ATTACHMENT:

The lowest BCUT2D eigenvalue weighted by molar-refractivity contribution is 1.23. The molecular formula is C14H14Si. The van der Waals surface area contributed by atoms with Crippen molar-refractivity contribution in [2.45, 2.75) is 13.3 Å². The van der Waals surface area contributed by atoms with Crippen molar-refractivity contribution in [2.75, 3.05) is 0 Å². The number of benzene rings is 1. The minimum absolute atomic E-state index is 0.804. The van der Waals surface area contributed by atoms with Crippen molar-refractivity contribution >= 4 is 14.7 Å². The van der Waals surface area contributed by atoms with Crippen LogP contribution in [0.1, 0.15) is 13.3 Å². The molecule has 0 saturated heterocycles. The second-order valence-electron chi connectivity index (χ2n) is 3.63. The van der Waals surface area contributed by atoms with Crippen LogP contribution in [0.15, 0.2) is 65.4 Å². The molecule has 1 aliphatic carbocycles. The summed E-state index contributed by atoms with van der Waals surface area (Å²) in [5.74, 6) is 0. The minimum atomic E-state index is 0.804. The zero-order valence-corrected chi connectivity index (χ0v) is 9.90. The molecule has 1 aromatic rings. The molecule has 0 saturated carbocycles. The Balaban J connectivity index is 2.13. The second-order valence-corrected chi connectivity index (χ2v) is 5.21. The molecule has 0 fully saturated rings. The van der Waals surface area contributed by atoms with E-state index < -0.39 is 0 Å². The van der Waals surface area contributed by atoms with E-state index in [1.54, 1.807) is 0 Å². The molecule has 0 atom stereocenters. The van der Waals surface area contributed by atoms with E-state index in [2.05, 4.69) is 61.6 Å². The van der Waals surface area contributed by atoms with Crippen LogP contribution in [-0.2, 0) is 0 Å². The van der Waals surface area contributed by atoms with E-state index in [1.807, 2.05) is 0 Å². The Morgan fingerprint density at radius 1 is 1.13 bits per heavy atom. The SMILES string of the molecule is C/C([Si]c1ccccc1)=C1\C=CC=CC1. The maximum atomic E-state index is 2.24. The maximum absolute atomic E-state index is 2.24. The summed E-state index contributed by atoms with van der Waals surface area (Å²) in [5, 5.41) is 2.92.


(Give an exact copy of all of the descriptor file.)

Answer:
The lowest BCUT2D eigenvalue weighted by molar-refractivity contribution is 1.23. The molecular formula is C14H14Si. The van der Waals surface area contributed by atoms with Crippen molar-refractivity contribution in [2.45, 2.75) is 13.3 Å². The van der Waals surface area contributed by atoms with Crippen molar-refractivity contribution in [2.75, 3.05) is 0 Å². The number of benzene rings is 1. The minimum absolute atomic E-state index is 0.804. The van der Waals surface area contributed by atoms with Crippen molar-refractivity contribution >= 4 is 14.7 Å². The van der Waals surface area contributed by atoms with Crippen LogP contribution in [0.1, 0.15) is 13.3 Å². The molecule has 0 saturated heterocycles. The second-order valence-electron chi connectivity index (χ2n) is 3.63. The van der Waals surface area contributed by atoms with Crippen LogP contribution in [0.15, 0.2) is 65.4 Å². The molecule has 1 aliphatic carbocycles. The summed E-state index contributed by atoms with van der Waals surface area (Å²) in [5.74, 6) is 0. The minimum atomic E-state index is 0.804. The zero-order valence-corrected chi connectivity index (χ0v) is 9.90. The molecule has 1 aromatic rings. The molecule has 0 saturated carbocycles. The Balaban J connectivity index is 2.13. The second-order valence-corrected chi connectivity index (χ2v) is 5.21. The molecule has 0 fully saturated rings. The van der Waals surface area contributed by atoms with E-state index < -0.39 is 0 Å². The van der Waals surface area contributed by atoms with E-state index in [1.54, 1.807) is 0 Å². The molecule has 0 atom stereocenters. The van der Waals surface area contributed by atoms with E-state index in [2.05, 4.69) is 61.6 Å². The van der Waals surface area contributed by atoms with Crippen LogP contribution in [-0.2, 0) is 0 Å². The van der Waals surface area contributed by atoms with E-state index in [1.807, 2.05) is 0 Å². The Morgan fingerprint density at radius 1 is 1.13 bits per heavy atom. The SMILES string of the molecule is C/C([Si]c1ccccc1)=C1\C=CC=CC1. The maximum atomic E-state index is 2.24. The maximum absolute atomic E-state index is 2.24. The summed E-state index contributed by atoms with van der Waals surface area (Å²) in [5, 5.41) is 2.92.